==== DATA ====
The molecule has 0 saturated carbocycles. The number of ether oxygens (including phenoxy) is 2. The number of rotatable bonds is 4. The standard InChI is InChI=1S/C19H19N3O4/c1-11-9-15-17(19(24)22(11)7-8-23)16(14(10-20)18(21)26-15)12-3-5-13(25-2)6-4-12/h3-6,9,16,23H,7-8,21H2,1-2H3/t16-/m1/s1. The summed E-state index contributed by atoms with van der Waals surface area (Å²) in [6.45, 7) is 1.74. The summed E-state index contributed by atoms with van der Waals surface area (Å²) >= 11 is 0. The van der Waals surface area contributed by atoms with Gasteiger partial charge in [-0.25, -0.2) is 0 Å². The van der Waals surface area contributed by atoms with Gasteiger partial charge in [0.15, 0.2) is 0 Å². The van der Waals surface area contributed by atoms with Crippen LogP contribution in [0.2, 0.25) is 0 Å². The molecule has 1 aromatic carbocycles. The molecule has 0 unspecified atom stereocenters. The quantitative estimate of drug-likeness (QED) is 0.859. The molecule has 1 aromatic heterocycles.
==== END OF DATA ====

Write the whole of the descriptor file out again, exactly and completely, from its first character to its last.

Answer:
The molecule has 0 saturated carbocycles. The number of ether oxygens (including phenoxy) is 2. The number of rotatable bonds is 4. The standard InChI is InChI=1S/C19H19N3O4/c1-11-9-15-17(19(24)22(11)7-8-23)16(14(10-20)18(21)26-15)12-3-5-13(25-2)6-4-12/h3-6,9,16,23H,7-8,21H2,1-2H3/t16-/m1/s1. The summed E-state index contributed by atoms with van der Waals surface area (Å²) in [6.45, 7) is 1.74. The summed E-state index contributed by atoms with van der Waals surface area (Å²) >= 11 is 0. The van der Waals surface area contributed by atoms with Gasteiger partial charge in [-0.25, -0.2) is 0 Å². The van der Waals surface area contributed by atoms with Gasteiger partial charge in [0.15, 0.2) is 0 Å². The van der Waals surface area contributed by atoms with Crippen LogP contribution in [0.2, 0.25) is 0 Å². The molecule has 1 aromatic carbocycles. The molecule has 0 unspecified atom stereocenters. The quantitative estimate of drug-likeness (QED) is 0.859. The molecule has 1 aromatic heterocycles.